The Pulse: June 27, 2022

Here's what you need to know about Edmonton today.

Want this in your inbox? Sign up to get The Pulse by email. It's free!


  • 17°C: Mainly cloudy with 60% chance of showers. High 17. UV index 5 or moderate. (forecast)
  • 2-4: The Edmonton Oil Kings were eliminated from the Memorial Cup on Friday by the Hamilton Bulldogs. (details)
  • 23-30: The Edmonton Elks lost to the Calgary Stampeders on Saturday. (details)
  • Yellow: The High Level Bridge will be lit yellow for Pollinator Week. (details)

A young man dances in an art gallery, while others watch

Young artists gather to explore climate change and just transition

By Brett McKay

While more people are aware of the reality of climate change than ever before, for many it remains a remote concept. But art can engage people emotionally where the fact-and-figure heavy warnings about the present ecological crisis may fail to connect, say young artists working on climate action.

"Through creative means, we can tap into people in a different way," said Maren Kathleen Elliott at a symposium called Young Arts and Culture for Systems Change at the Nina Haggerty Centre for the Arts on June 26. "Popular culture, popular opinion, and how the public is feeling about issues is so shaped by the media that we consume: the books we read, the podcast, the show, the documentary."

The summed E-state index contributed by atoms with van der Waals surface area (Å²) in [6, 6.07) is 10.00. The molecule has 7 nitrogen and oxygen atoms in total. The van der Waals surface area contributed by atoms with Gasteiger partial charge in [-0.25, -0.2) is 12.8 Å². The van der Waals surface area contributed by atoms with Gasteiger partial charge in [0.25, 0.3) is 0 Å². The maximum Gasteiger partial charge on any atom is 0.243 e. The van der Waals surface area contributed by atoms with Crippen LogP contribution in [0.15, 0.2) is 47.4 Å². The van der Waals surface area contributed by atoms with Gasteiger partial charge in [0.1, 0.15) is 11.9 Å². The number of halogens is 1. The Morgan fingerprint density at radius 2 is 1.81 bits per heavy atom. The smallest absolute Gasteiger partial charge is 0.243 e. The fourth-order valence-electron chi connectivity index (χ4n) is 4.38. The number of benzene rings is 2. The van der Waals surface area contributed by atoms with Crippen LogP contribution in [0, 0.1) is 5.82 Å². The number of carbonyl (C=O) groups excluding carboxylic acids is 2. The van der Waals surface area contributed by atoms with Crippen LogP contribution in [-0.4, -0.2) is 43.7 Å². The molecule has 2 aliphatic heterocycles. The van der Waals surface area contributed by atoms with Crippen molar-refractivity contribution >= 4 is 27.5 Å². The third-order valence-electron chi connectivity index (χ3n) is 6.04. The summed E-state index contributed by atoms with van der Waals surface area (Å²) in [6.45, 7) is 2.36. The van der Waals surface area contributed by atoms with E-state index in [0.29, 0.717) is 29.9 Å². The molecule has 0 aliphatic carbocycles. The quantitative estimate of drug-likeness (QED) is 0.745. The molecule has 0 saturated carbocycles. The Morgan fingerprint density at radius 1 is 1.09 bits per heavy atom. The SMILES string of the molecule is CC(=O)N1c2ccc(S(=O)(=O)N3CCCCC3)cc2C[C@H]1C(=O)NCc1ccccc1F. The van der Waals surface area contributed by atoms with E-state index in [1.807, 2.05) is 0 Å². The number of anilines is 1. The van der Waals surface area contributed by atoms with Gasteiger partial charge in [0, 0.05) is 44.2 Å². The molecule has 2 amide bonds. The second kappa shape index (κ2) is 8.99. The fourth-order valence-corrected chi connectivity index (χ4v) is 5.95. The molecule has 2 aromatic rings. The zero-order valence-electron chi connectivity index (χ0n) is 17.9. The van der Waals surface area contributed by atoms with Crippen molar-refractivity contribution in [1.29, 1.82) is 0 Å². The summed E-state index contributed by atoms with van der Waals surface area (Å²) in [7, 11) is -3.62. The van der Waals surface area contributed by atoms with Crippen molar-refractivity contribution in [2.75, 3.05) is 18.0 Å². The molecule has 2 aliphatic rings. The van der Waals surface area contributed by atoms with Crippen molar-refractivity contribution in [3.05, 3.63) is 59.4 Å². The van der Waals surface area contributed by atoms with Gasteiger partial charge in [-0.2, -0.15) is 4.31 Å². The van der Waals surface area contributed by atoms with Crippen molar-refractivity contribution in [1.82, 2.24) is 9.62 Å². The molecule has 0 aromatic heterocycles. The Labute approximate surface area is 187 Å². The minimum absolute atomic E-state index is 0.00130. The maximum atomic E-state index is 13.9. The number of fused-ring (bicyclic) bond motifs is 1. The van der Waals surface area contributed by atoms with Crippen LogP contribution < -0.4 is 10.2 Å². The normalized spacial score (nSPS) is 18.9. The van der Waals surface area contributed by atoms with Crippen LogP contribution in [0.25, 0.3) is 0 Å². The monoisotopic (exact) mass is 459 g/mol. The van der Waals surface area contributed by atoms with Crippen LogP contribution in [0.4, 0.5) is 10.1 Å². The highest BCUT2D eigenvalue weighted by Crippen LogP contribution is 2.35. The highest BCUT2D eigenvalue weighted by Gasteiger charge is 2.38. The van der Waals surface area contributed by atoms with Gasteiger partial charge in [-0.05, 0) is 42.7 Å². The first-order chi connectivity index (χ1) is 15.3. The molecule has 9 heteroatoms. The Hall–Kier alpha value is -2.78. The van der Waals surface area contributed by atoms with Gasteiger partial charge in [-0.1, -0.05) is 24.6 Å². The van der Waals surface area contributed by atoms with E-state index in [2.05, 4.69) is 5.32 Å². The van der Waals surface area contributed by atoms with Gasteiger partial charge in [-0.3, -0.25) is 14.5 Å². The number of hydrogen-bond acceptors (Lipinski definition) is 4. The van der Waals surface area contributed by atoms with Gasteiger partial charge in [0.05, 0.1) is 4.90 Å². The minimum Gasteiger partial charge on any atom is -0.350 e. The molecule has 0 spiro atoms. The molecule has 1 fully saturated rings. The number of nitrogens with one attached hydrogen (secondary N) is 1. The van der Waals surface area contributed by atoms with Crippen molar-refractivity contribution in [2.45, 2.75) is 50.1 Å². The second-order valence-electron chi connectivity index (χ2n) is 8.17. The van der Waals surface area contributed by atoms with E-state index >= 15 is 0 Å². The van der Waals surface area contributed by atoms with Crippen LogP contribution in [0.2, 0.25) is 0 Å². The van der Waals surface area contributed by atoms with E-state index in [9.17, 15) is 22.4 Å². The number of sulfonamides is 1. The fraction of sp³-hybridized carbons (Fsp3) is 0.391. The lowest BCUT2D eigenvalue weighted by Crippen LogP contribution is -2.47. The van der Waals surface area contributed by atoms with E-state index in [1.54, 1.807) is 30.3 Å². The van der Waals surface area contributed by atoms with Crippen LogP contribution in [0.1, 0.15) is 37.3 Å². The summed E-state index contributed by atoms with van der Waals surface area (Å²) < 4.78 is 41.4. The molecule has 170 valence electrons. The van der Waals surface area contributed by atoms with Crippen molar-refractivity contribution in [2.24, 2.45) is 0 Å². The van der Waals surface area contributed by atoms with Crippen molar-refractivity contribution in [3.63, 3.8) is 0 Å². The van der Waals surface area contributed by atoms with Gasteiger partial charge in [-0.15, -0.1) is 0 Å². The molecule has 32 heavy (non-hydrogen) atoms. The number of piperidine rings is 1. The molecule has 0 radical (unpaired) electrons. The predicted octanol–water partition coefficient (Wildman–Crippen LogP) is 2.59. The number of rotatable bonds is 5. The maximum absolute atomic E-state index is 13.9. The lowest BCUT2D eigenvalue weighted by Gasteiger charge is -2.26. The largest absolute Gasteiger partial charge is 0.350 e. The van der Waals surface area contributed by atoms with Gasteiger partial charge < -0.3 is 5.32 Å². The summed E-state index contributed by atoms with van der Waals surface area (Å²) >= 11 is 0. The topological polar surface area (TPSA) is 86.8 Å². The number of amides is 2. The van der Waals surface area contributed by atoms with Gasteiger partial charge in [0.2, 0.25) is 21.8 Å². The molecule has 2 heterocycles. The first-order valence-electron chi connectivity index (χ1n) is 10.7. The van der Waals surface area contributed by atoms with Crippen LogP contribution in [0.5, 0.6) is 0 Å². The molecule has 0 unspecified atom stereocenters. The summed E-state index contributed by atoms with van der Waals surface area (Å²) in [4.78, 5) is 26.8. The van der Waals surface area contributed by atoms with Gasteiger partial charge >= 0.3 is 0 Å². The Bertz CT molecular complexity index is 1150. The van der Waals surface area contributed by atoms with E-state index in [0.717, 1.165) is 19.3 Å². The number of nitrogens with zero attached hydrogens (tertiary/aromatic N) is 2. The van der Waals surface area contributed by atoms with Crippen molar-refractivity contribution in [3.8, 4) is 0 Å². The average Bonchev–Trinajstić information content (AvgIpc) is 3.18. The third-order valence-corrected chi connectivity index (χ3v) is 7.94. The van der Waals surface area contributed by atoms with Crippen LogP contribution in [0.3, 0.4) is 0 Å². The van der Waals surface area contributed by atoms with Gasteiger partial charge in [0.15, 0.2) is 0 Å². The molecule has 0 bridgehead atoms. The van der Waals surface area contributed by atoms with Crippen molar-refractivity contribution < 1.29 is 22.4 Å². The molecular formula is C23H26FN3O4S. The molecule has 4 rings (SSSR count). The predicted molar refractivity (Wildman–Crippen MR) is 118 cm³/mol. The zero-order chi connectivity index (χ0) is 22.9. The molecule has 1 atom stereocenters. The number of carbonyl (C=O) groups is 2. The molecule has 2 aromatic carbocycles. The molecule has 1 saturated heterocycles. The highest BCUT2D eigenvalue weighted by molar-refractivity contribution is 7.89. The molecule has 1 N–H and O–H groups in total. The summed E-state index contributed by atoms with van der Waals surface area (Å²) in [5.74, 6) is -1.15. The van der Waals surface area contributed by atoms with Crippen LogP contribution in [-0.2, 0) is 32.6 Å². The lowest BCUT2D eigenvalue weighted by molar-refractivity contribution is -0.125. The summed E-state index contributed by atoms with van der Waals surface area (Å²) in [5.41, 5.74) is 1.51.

Art can also break through the despair that can be paralyzing, she suggested.

"This dichotomy between wallowing and taking action, I wonder if they're not separate things but just stages that we go through," she said. "If we shut ourselves off from those emotions, there's a numbing effect. And if we just pretend everything is fine, that doesn't lead to action. There's a balance between honouring the weight of it and honouring the reality of it, and being open to the issues around climate change and climate justice or injustice."

The symposium brought together young artists and culture workers to share art and performance focused on climate change, and to talk about how their disciplines can be used to engage people in the push for a just and equitable energy transition. Alongside Elliott, the panel included Emele Neufeld, Breanna Barrington, Jason Romero, and Riley Tenove, who work in a range of mediums and represent various cultural perspectives, but were unified in using their work to process the emotional burden of looming ecological collapse that saddles younger generations.

"You care about the environment. Horrible things are happening. Should I sit and wallow? Or should I try and do something?" said multimedia artist Barrington. She said she has been trying to use her own work as an advertisement for aligned local initiatives doing environmental work, such as Shrubscriber, which provides free trees for schools and community projects.

Continue reading


By Mack Male

  • Edmonton is on track to beat its all-time rainfall record for June, having received more than 150 mm of rain so far this month, said David Phillips, senior climatologist at Environment Canada. But July and August could be hotter than average. "I think psychologically, this month has been a bit of a downer but I would say everything is looking up," he told CBC News.
  • Integrity commissioner Jamie Pytel is once again investigating a code of conduct complaint against Coun. Michael Janz, Postmedia reports. "Mr. Janz has an open agenda of hate towards the Edmonton Police Service. This is clearly evident throughout his posts on Twitter," the complaint states. Janz said he thinks there is a "concerted effort to try and silence me and to erroneously paint me as some sort of anti-police radical, which couldn't be further from the truth."